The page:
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Keywords:

  • Arctic variability and trends

Abstract

  1. Top of page
  2. Abstract
  3. 1. Introduction
  4. 2. Data and Methodology
  5. 3. Results
  6. 4. Conclusions and Discussion
  7. Acknowledgments
  8. References

[1] The observed evolution of Arctic troposphere temperature is the combined effect of many processes including the poleward transport of atmospheric energy. In this study we quantify the relationship between poleward energy transport and decadal temperature variations in the Arctic free-troposphere. Time series of Arctic free-troposphere mean temperature show a decade of maximal cooling centered in the late eighties, followed by a decade of pronounced warming centered in the late nineties. We show that about 25% of the decadal cooling trend can be ascribed to decreasing poleward energy transport into the Arctic, and about 50% of the decadal warming trend was due to increasing poleward energy transport. These changes were reflected throughout the free-troposphere, were associated with changing intensity of the polar meridional circulation cell, and were dominant in the autumn and winter seasons. By contrast, the last decade has been fairly neutral in terms of temperature and energy transport change.

1. Introduction

  1. Top of page
  2. Abstract
  3. 1. Introduction
  4. 2. Data and Methodology
  5. 3. Results
  6. 4. Conclusions and Discussion
  7. Acknowledgments
  8. References

[2] Near-surface temperatures over land north of 65°N have been rising more-or-less monotonically in recent decades in response to anthropogenic emissions of greenhouse gases and sulphate aerosols [Gillett et al., 2008], and amplified through a feedback with snow/ice albedo [Serreze et al., 2009; Screen and Simmonds, 2010]. By contrast, Arctic mean temperature in the free-troposphere (above 700–800 hPa) has been decidedly non-monotonic, and the influence of anthropogenic forcing far less obvious. This is seen in Figure 1 (bottom left) which shows decadal trends of temperature averaged over the Arctic and through the free-troposphere for one satellite and two reanalysis products. These data reflect a quasi-decadal variation, with a decade of maximal cooling centered in the late 1980s, followed by a decade of pronounced warming centered in the middle to late 1990s, and near neutral conditions over the last decade. Here we ask to what extent was poleward energy transport responsible for this decadal variation of Arctic troposphere temperature? This question is not only one of scientific importance but is also one of practical importance with respect to climate change detection and attribution.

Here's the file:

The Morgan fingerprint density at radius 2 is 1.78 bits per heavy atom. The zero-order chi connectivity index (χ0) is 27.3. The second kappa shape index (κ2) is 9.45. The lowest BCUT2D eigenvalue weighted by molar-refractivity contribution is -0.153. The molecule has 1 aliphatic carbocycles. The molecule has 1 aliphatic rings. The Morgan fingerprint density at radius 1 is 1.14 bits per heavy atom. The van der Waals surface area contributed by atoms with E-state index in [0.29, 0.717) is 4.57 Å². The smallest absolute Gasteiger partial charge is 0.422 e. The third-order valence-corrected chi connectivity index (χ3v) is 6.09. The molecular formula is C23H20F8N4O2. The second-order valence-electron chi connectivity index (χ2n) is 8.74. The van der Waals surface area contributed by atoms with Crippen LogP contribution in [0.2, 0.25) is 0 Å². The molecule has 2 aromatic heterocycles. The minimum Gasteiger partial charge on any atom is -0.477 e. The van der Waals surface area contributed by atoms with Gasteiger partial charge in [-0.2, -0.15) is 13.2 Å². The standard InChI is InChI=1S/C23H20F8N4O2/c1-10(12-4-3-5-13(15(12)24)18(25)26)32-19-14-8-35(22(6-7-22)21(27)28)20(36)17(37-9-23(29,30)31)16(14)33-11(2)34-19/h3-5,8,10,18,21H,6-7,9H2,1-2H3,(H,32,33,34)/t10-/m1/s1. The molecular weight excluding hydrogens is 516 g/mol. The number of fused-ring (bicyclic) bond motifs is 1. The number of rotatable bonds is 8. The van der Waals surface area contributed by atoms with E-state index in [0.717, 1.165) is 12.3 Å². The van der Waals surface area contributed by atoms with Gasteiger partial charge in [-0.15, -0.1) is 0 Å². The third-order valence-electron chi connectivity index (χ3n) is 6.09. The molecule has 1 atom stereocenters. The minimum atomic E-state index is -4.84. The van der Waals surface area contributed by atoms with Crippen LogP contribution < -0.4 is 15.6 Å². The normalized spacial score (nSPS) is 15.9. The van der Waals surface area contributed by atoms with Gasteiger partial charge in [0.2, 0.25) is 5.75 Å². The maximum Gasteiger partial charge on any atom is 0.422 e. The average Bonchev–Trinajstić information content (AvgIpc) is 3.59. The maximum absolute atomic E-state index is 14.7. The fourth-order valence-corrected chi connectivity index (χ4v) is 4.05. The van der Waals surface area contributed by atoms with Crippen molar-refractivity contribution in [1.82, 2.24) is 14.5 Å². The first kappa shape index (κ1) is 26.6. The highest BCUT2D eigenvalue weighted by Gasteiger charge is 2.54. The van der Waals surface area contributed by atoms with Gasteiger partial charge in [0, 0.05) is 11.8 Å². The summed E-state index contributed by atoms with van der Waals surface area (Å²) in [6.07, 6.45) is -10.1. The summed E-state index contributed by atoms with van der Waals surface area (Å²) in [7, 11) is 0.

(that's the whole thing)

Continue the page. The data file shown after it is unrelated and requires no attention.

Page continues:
image

Figure 1. Decadal trends in monthly temperature averaged over (left) the Arctic and (right) poleward energy transport across 65°N. (top) Satellite data (RSS) are T2 temperatures with weighting function w2(p), and Arctic averages are from 60°N to 82.5°N. Reanalysis data are Arctic averages north of 65°N, and are weighted by w2(p) before averaging from 1000 hPa to 1 hPa (ERA) and to 10 hPa (NRA). Trends are centered on the indicated year (e.g. the trend at 1985 is based on data from 1980 to 1990).

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[3] The issue of the impact of poleward energy transport on Arctic temperature trends, particularly associated with middle troposphere Arctic temperature amplification, was raised by Graversen et al. [2008a]. Using ERA-40 reanalyses they concluded that poleward energy transport accounted for a considerable fraction of the 1979 to 2001 warm season temperature trend pattern in latitude (ϕ ≥ 30°N) and pressure (p ≥ 100 hPa). However, several recent studies have questioned these results based on the unreliability of long term trends in ERA-40 reanalyses [Thorne, 2008; Bitz and Fu, 2008; Grant et al., 2008] – a criticism that Graversen et al. [2008b] defended against using a second reanalysis data set. Recently it has been established that diminishing sea ice, rather than poleward heat transport, plays the leading role in near-surface Arctic temperature amplification observed over recent decades [e.g., Serreze et al., 2009; Screen and Simmonds, 2010].